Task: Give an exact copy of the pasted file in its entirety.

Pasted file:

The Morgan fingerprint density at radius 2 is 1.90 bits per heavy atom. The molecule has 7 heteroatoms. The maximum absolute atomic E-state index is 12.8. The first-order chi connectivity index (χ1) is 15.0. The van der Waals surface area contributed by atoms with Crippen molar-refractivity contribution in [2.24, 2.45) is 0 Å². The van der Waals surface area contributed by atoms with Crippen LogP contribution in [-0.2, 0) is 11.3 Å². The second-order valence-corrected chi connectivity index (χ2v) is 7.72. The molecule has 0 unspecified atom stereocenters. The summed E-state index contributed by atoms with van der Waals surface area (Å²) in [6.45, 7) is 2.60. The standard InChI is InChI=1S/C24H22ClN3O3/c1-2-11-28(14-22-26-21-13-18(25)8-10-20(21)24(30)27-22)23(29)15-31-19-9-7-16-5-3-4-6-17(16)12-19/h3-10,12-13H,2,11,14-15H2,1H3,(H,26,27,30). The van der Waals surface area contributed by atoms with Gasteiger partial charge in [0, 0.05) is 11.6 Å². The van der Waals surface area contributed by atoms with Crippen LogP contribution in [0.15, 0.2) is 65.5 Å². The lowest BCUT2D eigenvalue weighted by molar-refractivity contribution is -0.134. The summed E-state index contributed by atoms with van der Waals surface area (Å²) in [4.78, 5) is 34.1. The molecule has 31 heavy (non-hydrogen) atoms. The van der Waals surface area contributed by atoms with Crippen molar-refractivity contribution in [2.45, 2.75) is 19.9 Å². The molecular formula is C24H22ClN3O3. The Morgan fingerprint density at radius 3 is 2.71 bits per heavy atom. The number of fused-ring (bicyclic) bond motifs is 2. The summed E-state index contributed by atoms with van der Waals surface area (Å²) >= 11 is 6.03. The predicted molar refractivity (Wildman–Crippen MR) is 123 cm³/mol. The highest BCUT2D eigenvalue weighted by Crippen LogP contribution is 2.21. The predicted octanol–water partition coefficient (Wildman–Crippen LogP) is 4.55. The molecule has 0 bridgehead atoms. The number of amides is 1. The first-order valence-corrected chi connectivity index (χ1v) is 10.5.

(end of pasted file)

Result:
The Morgan fingerprint density at radius 2 is 1.90 bits per heavy atom. The molecule has 7 heteroatoms. The maximum absolute atomic E-state index is 12.8. The first-order chi connectivity index (χ1) is 15.0. The van der Waals surface area contributed by atoms with Crippen molar-refractivity contribution in [2.24, 2.45) is 0 Å². The van der Waals surface area contributed by atoms with Crippen LogP contribution in [-0.2, 0) is 11.3 Å². The second-order valence-corrected chi connectivity index (χ2v) is 7.72. The molecule has 0 unspecified atom stereocenters. The summed E-state index contributed by atoms with van der Waals surface area (Å²) in [6.45, 7) is 2.60. The standard InChI is InChI=1S/C24H22ClN3O3/c1-2-11-28(14-22-26-21-13-18(25)8-10-20(21)24(30)27-22)23(29)15-31-19-9-7-16-5-3-4-6-17(16)12-19/h3-10,12-13H,2,11,14-15H2,1H3,(H,26,27,30). The van der Waals surface area contributed by atoms with Gasteiger partial charge in [0, 0.05) is 11.6 Å². The van der Waals surface area contributed by atoms with Crippen LogP contribution in [0.15, 0.2) is 65.5 Å². The lowest BCUT2D eigenvalue weighted by molar-refractivity contribution is -0.134. The summed E-state index contributed by atoms with van der Waals surface area (Å²) in [4.78, 5) is 34.1. The molecule has 31 heavy (non-hydrogen) atoms. The van der Waals surface area contributed by atoms with Crippen molar-refractivity contribution in [2.45, 2.75) is 19.9 Å². The molecular formula is C24H22ClN3O3. The Morgan fingerprint density at radius 3 is 2.71 bits per heavy atom. The number of fused-ring (bicyclic) bond motifs is 2. The summed E-state index contributed by atoms with van der Waals surface area (Å²) >= 11 is 6.03. The predicted molar refractivity (Wildman–Crippen MR) is 123 cm³/mol. The highest BCUT2D eigenvalue weighted by Crippen LogP contribution is 2.21. The predicted octanol–water partition coefficient (Wildman–Crippen LogP) is 4.55. The molecule has 0 bridgehead atoms. The number of amides is 1. The first-order valence-corrected chi connectivity index (χ1v) is 10.5.